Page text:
Now, 11 years into owning my own rum company, I am simply psyched when people step onto the continuum, wherever they start. The only thing I can say with absolute decisiveness is that in 5 years, they probably won’t like the same rums they like today, and 10 years from now, they may not like the same rums they liked at year five. Palates evolve. On occasion, we crave something new and different. 

I have had so many experiences with rum over the last three decades, and everything has been moving along the continuum in that time period. Many of my favorite rums now weren’t even available 15 years ago. 

So when it comes to fostering a love of rum, I recommend two things: If you’re in the industry, be careful how you talk to people. There is no right and wrong answer.

And if you’re new to rum and want to explore it, my best advice is to attend one of the rum festivals and congresses hosted by The Rum Lab in New York (June), San Francisco (September), Miami (February) or Chicago (April). Or sit down at the bar of one of the many beautiful rum bars in America like Smuggler’s Cove in San Francisco, Tonga Hut in Los Angeles, Lost Lake in Chicago, The Rum Club in New York City, etc.  You’ll get a chance to taste some of the best premium rums in the world and sometimes hear from the people who make them. Talk to a bartender who has taken time to become informed, but then form your own opinions.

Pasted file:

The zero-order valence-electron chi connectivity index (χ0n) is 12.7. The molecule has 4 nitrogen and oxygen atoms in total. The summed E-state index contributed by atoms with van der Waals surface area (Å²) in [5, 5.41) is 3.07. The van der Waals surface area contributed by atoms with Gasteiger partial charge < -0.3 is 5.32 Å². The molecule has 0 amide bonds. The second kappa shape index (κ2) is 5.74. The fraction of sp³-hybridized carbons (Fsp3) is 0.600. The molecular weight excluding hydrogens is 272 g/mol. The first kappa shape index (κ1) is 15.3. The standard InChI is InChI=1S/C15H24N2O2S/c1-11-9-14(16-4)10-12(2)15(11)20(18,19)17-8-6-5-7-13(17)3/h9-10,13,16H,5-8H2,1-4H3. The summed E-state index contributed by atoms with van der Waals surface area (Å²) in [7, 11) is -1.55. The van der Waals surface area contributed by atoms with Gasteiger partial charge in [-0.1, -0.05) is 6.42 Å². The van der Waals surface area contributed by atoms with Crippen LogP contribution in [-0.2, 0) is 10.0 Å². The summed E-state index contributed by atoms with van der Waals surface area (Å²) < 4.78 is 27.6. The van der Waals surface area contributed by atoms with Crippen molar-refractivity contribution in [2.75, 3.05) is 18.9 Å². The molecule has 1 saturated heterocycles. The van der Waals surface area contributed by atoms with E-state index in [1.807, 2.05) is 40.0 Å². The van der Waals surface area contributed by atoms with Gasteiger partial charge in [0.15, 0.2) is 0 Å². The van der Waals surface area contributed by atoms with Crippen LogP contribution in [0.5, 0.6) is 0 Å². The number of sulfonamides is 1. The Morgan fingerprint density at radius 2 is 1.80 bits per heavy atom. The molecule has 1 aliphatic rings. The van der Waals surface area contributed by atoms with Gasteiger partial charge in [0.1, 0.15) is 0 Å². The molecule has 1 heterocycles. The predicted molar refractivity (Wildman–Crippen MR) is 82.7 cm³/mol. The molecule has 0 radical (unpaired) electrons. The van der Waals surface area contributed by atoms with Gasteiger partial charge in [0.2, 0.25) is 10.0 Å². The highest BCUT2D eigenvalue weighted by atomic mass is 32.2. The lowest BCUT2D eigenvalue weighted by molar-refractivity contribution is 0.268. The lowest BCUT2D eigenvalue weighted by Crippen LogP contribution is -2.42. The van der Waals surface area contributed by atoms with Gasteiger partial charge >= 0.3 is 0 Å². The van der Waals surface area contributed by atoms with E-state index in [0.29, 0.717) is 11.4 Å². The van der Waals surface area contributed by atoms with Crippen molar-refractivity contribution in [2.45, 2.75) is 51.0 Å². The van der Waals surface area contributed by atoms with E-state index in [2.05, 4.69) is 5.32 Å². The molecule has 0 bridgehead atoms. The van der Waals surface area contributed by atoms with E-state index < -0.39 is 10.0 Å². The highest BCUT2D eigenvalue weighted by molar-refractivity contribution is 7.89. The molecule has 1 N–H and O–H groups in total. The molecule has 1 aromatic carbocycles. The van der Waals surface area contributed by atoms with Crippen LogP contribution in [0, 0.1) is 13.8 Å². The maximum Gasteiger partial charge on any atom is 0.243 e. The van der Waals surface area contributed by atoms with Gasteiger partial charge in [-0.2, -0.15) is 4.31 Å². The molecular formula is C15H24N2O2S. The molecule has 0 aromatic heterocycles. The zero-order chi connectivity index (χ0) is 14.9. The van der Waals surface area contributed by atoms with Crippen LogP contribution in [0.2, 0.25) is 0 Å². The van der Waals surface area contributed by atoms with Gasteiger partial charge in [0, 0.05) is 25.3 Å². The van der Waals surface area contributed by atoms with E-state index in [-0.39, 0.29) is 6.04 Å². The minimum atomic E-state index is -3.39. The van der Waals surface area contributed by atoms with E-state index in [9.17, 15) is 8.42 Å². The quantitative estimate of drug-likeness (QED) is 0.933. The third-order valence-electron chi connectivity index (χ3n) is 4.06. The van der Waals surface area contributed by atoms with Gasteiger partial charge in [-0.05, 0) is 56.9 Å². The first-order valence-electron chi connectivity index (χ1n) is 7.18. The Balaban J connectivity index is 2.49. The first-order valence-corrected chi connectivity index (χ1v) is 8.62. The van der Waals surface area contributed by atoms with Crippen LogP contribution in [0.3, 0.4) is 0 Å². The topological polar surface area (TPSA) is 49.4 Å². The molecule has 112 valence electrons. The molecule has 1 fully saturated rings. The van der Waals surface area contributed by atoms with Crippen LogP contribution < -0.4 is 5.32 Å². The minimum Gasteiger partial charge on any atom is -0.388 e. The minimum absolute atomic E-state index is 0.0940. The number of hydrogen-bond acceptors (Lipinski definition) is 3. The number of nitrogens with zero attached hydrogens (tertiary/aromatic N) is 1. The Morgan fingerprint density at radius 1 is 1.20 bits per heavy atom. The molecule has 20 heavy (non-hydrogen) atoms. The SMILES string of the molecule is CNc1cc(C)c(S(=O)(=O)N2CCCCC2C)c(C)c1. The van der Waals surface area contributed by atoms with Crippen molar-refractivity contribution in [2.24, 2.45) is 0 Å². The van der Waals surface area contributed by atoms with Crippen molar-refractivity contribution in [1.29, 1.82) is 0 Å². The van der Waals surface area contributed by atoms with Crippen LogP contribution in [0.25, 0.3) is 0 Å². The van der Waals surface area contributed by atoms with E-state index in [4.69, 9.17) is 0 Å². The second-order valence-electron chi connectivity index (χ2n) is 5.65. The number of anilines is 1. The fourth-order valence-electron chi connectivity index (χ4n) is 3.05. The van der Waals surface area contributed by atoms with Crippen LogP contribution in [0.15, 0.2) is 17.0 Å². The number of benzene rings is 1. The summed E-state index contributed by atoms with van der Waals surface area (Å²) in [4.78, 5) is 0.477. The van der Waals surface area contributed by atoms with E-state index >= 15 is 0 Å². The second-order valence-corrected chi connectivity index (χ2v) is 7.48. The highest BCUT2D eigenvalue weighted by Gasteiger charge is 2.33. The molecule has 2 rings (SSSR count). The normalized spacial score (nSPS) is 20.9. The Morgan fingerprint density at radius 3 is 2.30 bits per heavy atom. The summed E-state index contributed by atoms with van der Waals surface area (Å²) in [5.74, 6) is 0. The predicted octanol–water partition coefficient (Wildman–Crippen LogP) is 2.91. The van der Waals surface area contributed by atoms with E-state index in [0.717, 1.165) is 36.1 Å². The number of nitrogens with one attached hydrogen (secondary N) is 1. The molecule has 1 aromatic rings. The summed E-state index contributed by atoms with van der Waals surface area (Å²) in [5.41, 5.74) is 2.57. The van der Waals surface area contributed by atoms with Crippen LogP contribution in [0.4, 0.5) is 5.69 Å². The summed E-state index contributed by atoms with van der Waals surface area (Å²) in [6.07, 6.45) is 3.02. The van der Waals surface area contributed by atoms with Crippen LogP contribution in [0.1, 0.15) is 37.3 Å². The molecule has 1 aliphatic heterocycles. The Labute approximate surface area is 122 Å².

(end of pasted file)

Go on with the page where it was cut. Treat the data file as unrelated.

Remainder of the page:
Don’t be afraid to make your own decisions about which ones you love. You won’t need to take someone else’s word as to what’s good. You’ll know what you like. 

 

Who do you think is the best maker of rum? 

I’m not a huge fan of superlatives like “Best Rum” or “Best Maker” unless they reference a specific award or competition won. I have my favorite longer-aged, molasses-based rum, and I have my favorite Agricole style rum. I have certain Demerara rums that I love, and certain light rums that I love. Don’t even get me started on funky Jamaican rum! There is no “best” in my rum world. There is the rum in your hand that makes you smile and excites your taste buds. It depends on what cocktail I am drinking. Lately I have been enjoying daiquiris with Wray and Nephew overproof. That is new for me.

 

Sometimes we choose “best makers” because we like them personally, or someone we respect thinks they are the best. Sadly, some of the loveliest rums are those you never hear of. They’re made by introverts or someone on a remote island who has no intention of making their products available to the world. Or maybe the maker doesn’t yet have the money to spread his or her story. 


“I just want to make what I love, hold on to my integrity as Montanya Distillers grows, and aspire to be very good at what I do.”

Karen Hoskin


 There are also folks in the rum world that I don’t like very much. They diminish newcomers to the rum category in online forums or disparage the rum a person is excited about. They think what they love is the only good thing. Money can raise some voices above other really interesting ones. Sometimes the loudest voices are people who have never made a drop of rum in their lives. It’s a very complicated world—another reason I think these types of questions are too simple.